You have a duty of care to all employees who work for you – regardless of where that work is undertaken.
If any of your employees work from home on a regular basis, you have an obligation to make sure their home office environment is safe.
In other words, you will need to carry out a full health and safety check and risk assessment of any home office before you allow employees to work there.
Having employees work from home can have great benefits for both you and your employees. The employee can fulfil their family obligations by not having to worry about long, time-consuming commutes or childcare, and it gives you an avenue to keep valuable staff happy and retain their services by being flexible.
If the business permits an employee to work from home, it has the same general duty to provide and maintain a working environment that is safe and without risk to health as it would if the employee was working at the usual premises.
Your 7 OHS obligations for employees who work from home:
- To ensure there is a safe working environment
- Providing and maintaining equipment and systems of work that are safe and without risk to health (e.g. appropriate office furniture, lighting, ventilation, etc)
- To identify hazards, assess the hazards and provide appropriate control within the workplace (e.g. home workplaces often include toys on the floor, protruding objects, dogs and children etc)
- To establish communication and appropriate employee conditions (e.g. agreed hours of work)
- To provide the information, instruction, training and supervision necessary to ensure health and safety at work (e.g. employees working excessive hours without breaks, fatigue, lapses in safe procedures)
- To ensure the safe use, handling, storage and transportation of equipment and substances (e.g. storage of chemicals in the house used for printing, cleaning, etc. posing risk to children if not appropriately secured, sharp objects used by tradespeople)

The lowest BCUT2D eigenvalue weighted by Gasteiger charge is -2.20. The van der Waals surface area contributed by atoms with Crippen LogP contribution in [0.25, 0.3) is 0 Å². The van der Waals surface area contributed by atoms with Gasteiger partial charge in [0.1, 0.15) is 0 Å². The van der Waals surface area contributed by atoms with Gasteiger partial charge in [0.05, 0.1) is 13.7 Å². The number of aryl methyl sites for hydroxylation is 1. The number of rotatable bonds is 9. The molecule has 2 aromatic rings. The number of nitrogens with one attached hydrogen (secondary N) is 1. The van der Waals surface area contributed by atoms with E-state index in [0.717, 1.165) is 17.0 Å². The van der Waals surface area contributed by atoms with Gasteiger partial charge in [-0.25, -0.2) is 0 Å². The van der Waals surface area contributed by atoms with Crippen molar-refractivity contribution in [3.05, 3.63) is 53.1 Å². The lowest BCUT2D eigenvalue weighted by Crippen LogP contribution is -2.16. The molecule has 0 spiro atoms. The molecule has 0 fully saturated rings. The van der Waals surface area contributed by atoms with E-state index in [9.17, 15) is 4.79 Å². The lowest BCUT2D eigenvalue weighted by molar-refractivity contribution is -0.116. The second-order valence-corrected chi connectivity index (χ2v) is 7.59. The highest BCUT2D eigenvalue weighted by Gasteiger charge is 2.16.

- To take reasonable care for the health and safety of people who attend the home work environment of the employee (e.g. children, neighbours and other visitors)
While it is difficult for you to have control over an off-site workplace like this, your duty as an employer is to take measures to create the safest workplace as is reasonably possible.
Why should you create flexible working arrangements for your employees?
Being a flexible employer involves creating a balance between building your business and supporting your employees. If an employee makes a request for a flexible working arrangement, you need to address the request seriously and take all the relevant factors in to consideration when making a decision.
You can always trial the flexible working arrangement for a certain period of time to determine whether it is a feasible option, and fine tune any aspects of the arrangement to make it a successful adjustment for both you and your employee.
Creating a balance between the successful operation of your business and supporting your employees will contribute to the positive growth of your business, through:
- creating happier and healthier employees who are less prone to stress;
- reducing absenteeism, lateness and turnover;
- increasing employee motivation and commitment;
- increasing the likelihood of employees returning from parental leave; and
- saving you money on recruitment and re-training.